Series: Greatcoats #1
Published by Jo Fletcher Books on March 6, 2014 (UK) | July 15, 2014 (US)
Genres: Adult SFF, Fantasy
My Reviews in this series: Knight's Shadow
*This book was provided by the Publisher for review. No compensation was provided and all opinions are strictly my own.
Falcio is the first Cantor of the Greatcoats. Trained in the fighting arts and the laws of Tristia, the Greatcoats are travelling Magisters upholding King’s Law. They are heroes. Or at least they were, until they stood aside while the Dukes took the kingdom, and impaled their King’s head on a spike.
Now Tristia is on the verge of collapse and the barbarians are sniffing at the borders. The Dukes bring chaos to the land, while the Greatcoats are scattered far and wide, reviled as traitors, their legendary coats in tatters.
All they have left are the promises they made to King Paelis, to carry out one final mission. But if they have any hope of fulfilling the King’s dream, the divided Greatcoats must reunite, or they will also have to stand aside as they watch their world burn…
(LEFT: UK COVER – Jo Fletcher Books – March 6, 2014 | RIGHT: US COVER – Jo Fletcher Books / Quercus – July 15, 2014)
Let’s start this off with a little Jedi mind trick hypnotic suggestions shall we?
Traitor’s Blade is the book you are looking for, you will read Traitor’s Blade. *waves book in front of your face*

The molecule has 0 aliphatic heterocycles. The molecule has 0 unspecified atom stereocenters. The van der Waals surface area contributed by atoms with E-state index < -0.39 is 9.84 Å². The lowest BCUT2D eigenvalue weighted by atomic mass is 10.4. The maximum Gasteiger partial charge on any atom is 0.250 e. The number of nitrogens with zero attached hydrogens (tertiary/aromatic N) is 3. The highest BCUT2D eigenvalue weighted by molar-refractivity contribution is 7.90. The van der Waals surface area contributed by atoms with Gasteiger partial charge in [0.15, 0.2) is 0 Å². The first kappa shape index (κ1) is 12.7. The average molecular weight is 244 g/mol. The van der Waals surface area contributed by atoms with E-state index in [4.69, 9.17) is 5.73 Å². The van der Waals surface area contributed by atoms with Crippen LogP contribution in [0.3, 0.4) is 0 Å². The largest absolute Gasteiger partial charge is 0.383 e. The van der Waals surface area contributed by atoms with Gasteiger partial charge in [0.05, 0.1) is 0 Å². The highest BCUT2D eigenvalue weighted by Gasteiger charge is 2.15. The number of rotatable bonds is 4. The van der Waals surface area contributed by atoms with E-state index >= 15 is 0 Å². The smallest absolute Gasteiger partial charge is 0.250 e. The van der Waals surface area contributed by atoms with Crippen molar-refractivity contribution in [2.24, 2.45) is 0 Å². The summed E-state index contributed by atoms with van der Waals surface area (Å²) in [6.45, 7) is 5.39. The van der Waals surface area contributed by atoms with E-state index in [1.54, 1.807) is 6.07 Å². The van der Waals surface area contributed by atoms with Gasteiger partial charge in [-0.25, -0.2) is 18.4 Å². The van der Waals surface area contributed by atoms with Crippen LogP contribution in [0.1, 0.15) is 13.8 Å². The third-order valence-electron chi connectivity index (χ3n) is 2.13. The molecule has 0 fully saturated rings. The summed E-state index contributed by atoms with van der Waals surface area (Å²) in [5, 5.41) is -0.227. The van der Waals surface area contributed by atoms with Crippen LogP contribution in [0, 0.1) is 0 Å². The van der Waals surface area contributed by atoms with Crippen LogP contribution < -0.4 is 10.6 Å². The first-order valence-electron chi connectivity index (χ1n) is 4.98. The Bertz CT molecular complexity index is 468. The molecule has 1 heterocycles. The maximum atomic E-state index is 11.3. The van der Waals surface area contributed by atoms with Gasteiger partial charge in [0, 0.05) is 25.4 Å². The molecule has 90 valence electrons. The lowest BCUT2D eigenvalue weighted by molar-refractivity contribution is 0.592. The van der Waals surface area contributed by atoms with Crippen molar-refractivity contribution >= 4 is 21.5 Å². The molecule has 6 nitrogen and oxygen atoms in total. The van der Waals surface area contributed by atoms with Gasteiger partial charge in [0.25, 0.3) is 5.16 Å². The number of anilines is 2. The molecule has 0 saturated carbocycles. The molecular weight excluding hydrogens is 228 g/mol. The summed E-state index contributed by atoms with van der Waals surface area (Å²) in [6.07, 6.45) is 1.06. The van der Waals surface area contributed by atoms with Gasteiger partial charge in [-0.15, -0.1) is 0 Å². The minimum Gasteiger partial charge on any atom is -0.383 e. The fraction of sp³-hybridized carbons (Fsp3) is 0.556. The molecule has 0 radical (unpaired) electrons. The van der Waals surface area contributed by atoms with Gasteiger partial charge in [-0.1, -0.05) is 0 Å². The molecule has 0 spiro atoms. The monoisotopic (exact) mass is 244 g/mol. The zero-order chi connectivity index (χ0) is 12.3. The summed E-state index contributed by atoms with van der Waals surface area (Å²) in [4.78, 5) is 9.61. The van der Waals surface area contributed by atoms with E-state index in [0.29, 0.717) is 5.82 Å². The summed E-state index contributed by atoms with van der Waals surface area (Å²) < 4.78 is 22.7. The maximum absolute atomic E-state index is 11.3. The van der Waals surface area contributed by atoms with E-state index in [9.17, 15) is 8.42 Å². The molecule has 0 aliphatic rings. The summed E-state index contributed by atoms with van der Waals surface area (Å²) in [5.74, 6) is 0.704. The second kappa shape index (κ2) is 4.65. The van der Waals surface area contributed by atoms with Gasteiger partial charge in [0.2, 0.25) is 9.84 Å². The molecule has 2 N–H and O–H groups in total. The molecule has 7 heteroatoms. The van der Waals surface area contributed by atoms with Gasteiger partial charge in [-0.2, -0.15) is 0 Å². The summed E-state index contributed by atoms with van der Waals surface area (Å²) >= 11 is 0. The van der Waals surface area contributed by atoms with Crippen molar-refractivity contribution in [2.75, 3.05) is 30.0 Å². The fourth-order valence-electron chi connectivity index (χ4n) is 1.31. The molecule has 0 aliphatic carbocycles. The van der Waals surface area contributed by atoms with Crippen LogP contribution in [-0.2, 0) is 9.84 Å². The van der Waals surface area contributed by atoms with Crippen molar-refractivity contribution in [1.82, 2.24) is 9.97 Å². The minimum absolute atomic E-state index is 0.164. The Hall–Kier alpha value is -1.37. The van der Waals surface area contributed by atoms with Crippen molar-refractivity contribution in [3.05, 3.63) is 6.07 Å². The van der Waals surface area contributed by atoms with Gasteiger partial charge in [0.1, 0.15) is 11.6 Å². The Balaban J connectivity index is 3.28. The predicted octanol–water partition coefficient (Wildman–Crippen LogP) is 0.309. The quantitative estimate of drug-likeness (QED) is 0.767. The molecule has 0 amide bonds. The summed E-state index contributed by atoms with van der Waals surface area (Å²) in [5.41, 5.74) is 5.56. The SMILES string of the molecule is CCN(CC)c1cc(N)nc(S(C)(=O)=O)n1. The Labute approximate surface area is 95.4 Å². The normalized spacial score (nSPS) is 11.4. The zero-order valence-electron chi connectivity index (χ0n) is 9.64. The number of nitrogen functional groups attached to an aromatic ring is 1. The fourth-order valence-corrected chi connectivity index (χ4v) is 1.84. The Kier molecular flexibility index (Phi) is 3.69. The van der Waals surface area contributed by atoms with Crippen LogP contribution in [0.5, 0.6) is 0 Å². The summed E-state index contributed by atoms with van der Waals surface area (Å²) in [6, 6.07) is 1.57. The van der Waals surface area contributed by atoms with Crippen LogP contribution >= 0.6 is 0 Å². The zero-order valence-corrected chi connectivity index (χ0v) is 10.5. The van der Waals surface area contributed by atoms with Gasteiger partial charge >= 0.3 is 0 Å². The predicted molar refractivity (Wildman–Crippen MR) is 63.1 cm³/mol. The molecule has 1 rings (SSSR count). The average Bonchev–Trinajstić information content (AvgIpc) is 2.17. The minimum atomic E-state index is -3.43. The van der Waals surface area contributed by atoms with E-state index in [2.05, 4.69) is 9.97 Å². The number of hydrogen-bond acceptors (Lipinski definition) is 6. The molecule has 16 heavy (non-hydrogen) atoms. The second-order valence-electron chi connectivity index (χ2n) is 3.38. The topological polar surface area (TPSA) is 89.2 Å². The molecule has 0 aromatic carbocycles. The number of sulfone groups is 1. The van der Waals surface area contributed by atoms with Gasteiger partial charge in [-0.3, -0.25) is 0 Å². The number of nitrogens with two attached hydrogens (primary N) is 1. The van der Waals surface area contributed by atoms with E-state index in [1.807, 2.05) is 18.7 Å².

Not convinced? Alright – then I’ll just lay it all out straight for you. This book had pretty much everything I could possibly want. I was hooked from page 3 for crying out loud. How you might ask? The humor, the swashbuckling, the humor WHILE swashbuckling. As if you needed a definition here’s one anyway.
swash·buck·ler (swshbklr, swôsh-) n. 1. A flamboyant swordsman or adventurer.
Watch my feet now, see how I dance?
There was a constant flow from one scene to the next such that I never had a chance to get even remotely bored. If you’re an action oriented reader like I am this will tickle you pink. Don’t get me wrong there is still plenty of room that was given over to world building and character development and we even saw flashbacks into the past. The story is told from the perspective of Falcio Val Mond, the First Cantor of the Greatcoats (i.e. leader of the disbanded King’s magistrates that previously used to uphold the law throughout the kingdom). So when we get these flashbacks they are of his past, how he came to be a Greatcoat as well as his interactions with his now deceased king. I can freely admit that I fell more than a little bit in love with Falcio. Indeed I even told my husband one night while reading in bed and petting the gorgeous blood red cover “I think I’ve fallen in love with somebody else…and he has a longer sword than yours…and pointy-er too.” To which he promptly looked at me with a long suffering smirk and said “You’re so messed up.”
But the humor – let me share with you the scene by by page 3 had me completely roped in.
‘Let what go, pray tell?’ he said. ‘The fact that you promised me the life of a hero when you tricked me into joining the Greatcoats and instead I find myself impoverished, reviled and forced to take lowly bodyguard work for traveling merchants? Or is it the fact that we’re sitting here listening to our gracious benefactor – and I use the term loosely since he has yet to pay us a measly black copper – but that aside, we’re listening to him screw some woman for – what? The fifth time since supper? How does that fat slob even keep up? I mean–‘